New research has shown that a vaccine for the bacteria commonly associated with urinary tract infections works in animal models. Urinary tract infections are incredibly common; it's thought that half of all women will get one at least once during their lifetime. They are also a common side effect of catheters, which can diminish the quality of life for people that use one. Antibiotics are often prescribed to prevent UTIs in people that are more likely to get one, but the prolonged use of antibiotics comes with its own problems, including side effects of specific drugs and general disruptions to a patient's microbiome. Antibiotic use is also thought to promote antibiotic resistance in microbes.
Antibiotic resistance is already a problem in the treatment of UTIs. Bacteria called uropathogenic Escherichia coli (UPEC), are estimated to cause about 80 percent of uncomplicated UTIs, and they are gaining resistance to antibiotics typically used to treat UTIs including ampicillin, ciprofloxacin, and trimethoprim-sulfamethoxazole.
Some vaccines for UTI bacteria have already been developed and have not worked in testing, such as one that aimed to generate immunity against an E. coli protein. Others that have generated immunity require long, impractical dosing regimens.
Scientists sought to create a vaccine that would work against E coli that cause UTIs without disrupting the normal microbiome, and that would work with a sublingual dose. The immune response triggered by such a vaccine would also have to be active in the the urinary tract, which is a major challenge.
Reporting in Science Advances, researchers created a kind of nanofiber that can penetrate the mucosal lining of the urinary tract. It triggers an immune response by exposing the immune system to three peptides that are found on the pathogenic bacteria that can cause UTIs. The vaccine can be delivered on a disk that dissolves in saliva, under the tongue.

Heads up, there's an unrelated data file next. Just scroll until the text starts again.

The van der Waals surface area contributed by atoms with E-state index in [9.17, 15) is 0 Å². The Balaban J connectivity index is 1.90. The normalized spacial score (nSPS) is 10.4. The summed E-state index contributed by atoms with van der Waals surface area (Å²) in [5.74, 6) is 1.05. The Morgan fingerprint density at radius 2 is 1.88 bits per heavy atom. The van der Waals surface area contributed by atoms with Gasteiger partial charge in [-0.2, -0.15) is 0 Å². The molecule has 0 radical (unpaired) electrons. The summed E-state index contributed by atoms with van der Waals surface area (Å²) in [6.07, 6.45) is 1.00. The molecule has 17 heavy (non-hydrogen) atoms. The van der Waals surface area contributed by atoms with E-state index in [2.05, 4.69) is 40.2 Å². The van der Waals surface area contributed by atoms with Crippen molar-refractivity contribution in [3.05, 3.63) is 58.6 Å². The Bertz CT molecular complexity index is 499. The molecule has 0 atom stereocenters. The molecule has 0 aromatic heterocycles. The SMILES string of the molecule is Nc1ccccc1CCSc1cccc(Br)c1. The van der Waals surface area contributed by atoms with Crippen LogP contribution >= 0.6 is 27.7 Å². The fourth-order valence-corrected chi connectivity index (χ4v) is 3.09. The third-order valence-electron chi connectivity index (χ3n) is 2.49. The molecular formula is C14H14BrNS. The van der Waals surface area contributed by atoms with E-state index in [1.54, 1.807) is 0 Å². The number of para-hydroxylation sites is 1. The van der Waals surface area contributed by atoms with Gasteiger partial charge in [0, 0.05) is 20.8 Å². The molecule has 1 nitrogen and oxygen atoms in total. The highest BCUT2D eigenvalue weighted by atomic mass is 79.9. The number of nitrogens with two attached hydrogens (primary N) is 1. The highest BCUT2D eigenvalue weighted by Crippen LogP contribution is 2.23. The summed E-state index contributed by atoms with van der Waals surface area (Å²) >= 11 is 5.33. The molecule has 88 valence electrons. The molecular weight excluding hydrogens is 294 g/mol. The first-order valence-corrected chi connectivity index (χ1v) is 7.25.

When the vaccine was tested in mouse and rabbit models, it was as good at preventing UTIs as antibiotics, but it did not lead to problems in the gastrointestinal tract like antibiotics do. In a mouse model in which sepsis was caused by UPEC, the vaccine improved symptoms and helped more mice survive the infection.
So, the vaccine works in animals. Now, the researchers will have to work on improving the vaccine and delivery system so it can be tested for safety and efficacy in humans.
The researchers also noted that the remaining 20 percent of UTIs are thought to be caused by a variety of bacterial pathogens including Klebsiella, Proteus, Pseudomonas, and Staphylococcus, so designing a 'universal' vaccine for UTIs would be difficult; since so many pathogens would have to be targeted, it would be extremely hard to avoid targeting non-pathogenic microbes.
Any vaccine that is aiming at bacteria must also avoid harming the good microbes that help keep our body functioning properly.
Source: Science Advances